More Birthdays! Celebrating Survival

Phyllis Johnson Health Guide
  • Cancer = death! 


    Birthdays = old = bad!


    What a strange world we live in.  If you have been shopping for a birthday card for someone over 25 recently, you have sorted through many laments about the pain of growing old.  If you or a loved one have heard the word "cancer" from the doctor, your automatic first thought was probably "death."  So in our society growing old is bad, and so is dying.  But the truth is that the only way to avoid growing old is dying young.


    The American Cancer Society (ACS) currently has a brilliant ad campaign that turns our automatic associations with the words "cancer" and "birthdays" all around.  You may have seen some of these ads on television.

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    One ad shows people joyously celebrating birthdays with the voice over saying, "Imagine a world with more birthdays.  Imagine a world where cancer is scarce."  Another highlights the work that the ACS has done to make more birthdays possible. 


    Ending with the phrase "The American Cancer Society:  Official Sponsor of Birthdays," these ads are turning our associations with cancer and birthdays all around.  They suggest having another birthday is a great joy, and the work of the ACS will give more people more birthdays.  From the More Birthdays website, you can send a free music video wishing someone a happy birthday and learn more about preventing and treating cancer.  Of course, the site also provides ways make a donation.  


    When the campaign started in 2009, Elizabeth T. H. Fontham, the ACS national volunteer president said, "We're proud that we have contributed to a 15 percent decrease in the cancer death rate since the 1990's. In recent years, nearly 100,000 more people are celebrating birthdays annually. Eleven million survivors in the U.S. will have a birthday this year and that's something to celebrate."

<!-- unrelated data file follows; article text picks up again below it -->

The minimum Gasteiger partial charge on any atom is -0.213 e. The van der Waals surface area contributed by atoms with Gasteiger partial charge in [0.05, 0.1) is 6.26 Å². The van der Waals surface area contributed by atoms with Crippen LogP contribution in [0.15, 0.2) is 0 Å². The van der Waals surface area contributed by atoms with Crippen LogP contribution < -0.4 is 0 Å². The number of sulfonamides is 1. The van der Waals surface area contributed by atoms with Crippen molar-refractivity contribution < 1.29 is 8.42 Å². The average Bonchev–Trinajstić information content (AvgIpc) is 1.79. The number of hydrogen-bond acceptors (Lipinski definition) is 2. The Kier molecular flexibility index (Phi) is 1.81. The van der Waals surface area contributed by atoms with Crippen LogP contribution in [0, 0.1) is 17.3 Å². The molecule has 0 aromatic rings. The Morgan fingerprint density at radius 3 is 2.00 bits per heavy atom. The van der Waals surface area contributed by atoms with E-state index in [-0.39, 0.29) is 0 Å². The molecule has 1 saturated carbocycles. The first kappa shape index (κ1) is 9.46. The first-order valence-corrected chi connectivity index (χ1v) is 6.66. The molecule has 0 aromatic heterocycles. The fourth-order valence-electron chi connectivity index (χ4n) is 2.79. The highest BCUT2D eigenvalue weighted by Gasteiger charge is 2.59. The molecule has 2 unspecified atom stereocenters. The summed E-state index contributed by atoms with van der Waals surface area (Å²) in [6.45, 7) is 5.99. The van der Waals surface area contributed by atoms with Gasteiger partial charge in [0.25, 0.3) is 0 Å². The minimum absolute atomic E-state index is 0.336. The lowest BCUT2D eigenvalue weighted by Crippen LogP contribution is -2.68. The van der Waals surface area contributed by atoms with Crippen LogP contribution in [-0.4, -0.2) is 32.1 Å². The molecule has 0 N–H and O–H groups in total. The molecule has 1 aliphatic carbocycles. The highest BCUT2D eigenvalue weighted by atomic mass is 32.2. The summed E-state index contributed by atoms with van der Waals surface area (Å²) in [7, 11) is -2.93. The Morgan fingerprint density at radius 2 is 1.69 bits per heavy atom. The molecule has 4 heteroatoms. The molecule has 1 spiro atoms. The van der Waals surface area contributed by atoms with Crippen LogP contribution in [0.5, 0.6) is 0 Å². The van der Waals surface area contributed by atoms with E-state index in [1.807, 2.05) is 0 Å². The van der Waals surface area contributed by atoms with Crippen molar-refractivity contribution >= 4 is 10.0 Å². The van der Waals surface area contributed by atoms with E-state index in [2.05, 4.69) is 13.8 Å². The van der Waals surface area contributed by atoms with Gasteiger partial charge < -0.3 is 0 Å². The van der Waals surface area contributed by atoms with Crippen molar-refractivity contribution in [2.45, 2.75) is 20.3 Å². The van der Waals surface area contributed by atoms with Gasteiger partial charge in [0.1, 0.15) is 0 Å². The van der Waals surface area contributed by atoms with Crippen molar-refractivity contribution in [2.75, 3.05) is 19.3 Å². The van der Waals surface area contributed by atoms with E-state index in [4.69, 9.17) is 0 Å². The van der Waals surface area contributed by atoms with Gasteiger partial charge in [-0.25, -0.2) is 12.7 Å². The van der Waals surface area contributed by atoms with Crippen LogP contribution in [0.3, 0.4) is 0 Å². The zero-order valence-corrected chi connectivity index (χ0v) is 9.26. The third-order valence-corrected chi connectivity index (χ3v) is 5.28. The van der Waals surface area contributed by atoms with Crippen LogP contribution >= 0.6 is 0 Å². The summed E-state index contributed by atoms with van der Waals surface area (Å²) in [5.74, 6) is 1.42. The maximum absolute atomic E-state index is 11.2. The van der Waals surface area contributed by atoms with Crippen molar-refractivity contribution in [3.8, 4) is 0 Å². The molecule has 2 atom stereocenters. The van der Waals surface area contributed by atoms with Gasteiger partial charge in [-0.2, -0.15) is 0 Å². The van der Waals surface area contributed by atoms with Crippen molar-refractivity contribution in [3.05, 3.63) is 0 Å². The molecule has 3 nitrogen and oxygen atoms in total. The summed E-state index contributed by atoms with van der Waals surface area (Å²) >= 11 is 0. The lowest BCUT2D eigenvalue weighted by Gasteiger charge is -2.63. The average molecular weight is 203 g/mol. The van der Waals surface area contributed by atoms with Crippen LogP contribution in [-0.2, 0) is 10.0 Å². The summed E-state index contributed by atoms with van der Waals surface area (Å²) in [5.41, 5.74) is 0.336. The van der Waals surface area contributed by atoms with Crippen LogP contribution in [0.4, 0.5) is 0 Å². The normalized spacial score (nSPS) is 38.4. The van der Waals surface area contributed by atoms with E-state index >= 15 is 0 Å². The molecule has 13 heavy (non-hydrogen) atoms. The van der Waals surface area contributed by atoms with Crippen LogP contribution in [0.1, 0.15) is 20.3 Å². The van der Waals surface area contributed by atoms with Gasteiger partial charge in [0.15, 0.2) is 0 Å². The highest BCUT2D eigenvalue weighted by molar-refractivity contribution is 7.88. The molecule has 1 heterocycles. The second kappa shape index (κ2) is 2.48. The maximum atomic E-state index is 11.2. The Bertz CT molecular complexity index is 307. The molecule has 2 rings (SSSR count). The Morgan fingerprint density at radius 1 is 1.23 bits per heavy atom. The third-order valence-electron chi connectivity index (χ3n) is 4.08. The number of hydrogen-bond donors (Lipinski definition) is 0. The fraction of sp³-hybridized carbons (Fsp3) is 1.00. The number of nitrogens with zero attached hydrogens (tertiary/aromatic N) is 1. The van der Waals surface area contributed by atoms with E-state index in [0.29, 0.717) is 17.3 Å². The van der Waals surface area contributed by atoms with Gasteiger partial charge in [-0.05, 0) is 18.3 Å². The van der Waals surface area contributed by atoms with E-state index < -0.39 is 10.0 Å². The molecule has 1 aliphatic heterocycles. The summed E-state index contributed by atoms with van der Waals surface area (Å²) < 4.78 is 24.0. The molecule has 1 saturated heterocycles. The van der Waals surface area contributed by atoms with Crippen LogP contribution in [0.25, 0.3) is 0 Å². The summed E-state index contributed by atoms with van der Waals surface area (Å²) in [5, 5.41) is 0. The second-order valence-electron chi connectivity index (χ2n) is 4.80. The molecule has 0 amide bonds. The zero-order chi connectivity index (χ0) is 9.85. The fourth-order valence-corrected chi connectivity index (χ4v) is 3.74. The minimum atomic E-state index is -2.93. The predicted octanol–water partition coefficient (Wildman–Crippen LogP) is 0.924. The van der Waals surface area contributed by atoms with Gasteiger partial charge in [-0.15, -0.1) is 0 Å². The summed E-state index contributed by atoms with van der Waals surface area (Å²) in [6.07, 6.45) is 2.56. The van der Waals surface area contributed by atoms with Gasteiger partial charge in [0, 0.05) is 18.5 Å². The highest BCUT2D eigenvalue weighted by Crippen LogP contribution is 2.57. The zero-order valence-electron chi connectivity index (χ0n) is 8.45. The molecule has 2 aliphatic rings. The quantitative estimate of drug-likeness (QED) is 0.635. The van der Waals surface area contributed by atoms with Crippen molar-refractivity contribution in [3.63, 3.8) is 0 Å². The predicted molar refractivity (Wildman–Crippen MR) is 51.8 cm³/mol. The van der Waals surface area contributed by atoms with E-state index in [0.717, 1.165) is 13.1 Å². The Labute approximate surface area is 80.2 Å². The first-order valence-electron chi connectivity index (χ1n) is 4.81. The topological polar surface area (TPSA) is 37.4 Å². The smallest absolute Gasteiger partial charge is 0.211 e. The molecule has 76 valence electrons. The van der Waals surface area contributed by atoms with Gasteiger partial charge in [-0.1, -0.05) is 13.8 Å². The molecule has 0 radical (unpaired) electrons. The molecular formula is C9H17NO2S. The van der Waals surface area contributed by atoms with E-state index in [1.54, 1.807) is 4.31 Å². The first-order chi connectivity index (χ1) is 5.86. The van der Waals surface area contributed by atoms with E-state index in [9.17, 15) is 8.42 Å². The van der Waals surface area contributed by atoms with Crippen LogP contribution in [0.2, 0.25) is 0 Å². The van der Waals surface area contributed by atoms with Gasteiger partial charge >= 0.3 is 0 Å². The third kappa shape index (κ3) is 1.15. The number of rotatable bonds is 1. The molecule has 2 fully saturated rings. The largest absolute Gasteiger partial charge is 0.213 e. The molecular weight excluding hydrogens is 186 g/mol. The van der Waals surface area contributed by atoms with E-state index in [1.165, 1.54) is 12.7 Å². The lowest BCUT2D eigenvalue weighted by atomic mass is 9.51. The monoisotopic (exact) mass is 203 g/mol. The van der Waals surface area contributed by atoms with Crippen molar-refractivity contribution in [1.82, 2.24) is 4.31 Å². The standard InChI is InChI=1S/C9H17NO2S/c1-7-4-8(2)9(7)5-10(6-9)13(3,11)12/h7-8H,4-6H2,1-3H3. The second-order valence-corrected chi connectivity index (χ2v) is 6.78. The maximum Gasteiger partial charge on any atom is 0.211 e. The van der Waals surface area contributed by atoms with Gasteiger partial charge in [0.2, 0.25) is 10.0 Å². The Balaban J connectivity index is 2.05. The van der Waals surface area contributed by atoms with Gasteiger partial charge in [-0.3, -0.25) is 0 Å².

The reason I have been thinking about the ACS campaign is that this week was both my birthday and "cancer-versary".  It was on my fiftieth birthday that I learned I had inflammatory breast cancer.  The word "death" was heavy in the air and dogged me for several years until I began to get the confidence that I might live to be old.


    So like many people, I often dread my birthday.  It stirs up many sad and scary memories.  But I do not dread my birthday because it is a signal that I am growing old.  Growing older is good because it means that my chances to be a really old lady are increasing.  A few years ago, I didn't expect that I would ever have my parents' life span.  My father died at age 93, and we recently celebrated my mother's 90th birthday.  Living fifteen months to see our daughter graduate from college and our son from high school was my big hope the day I heard the word "cancer" applied to me.


    Yet I also welcome my birthday--the day I get to add another candle to the cake--not only for my years on this earth, but also for my years as a cancer survivor.  This year is lucky thirteen of surviving cancer. 


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    On my birthday I had fun blowing out the candles on a cell phone birthday cake with the ACS free birthday app.  Our two-year-old grandson sang "Happy Birthday" to me over the phone, and I had lovely birthday chats with both our children who have grown up to be wonderful adults.  My husband and I put off our celebration dinner until tonight because it has been an incredibly busy week at work.  We will celebrate being alive and growing old.  Thanks to the work of the American Cancer Society and all the other organizations dedicated to fighting cancer, it looks like being a little old lady might really be in my future.


Published On: April 23, 2011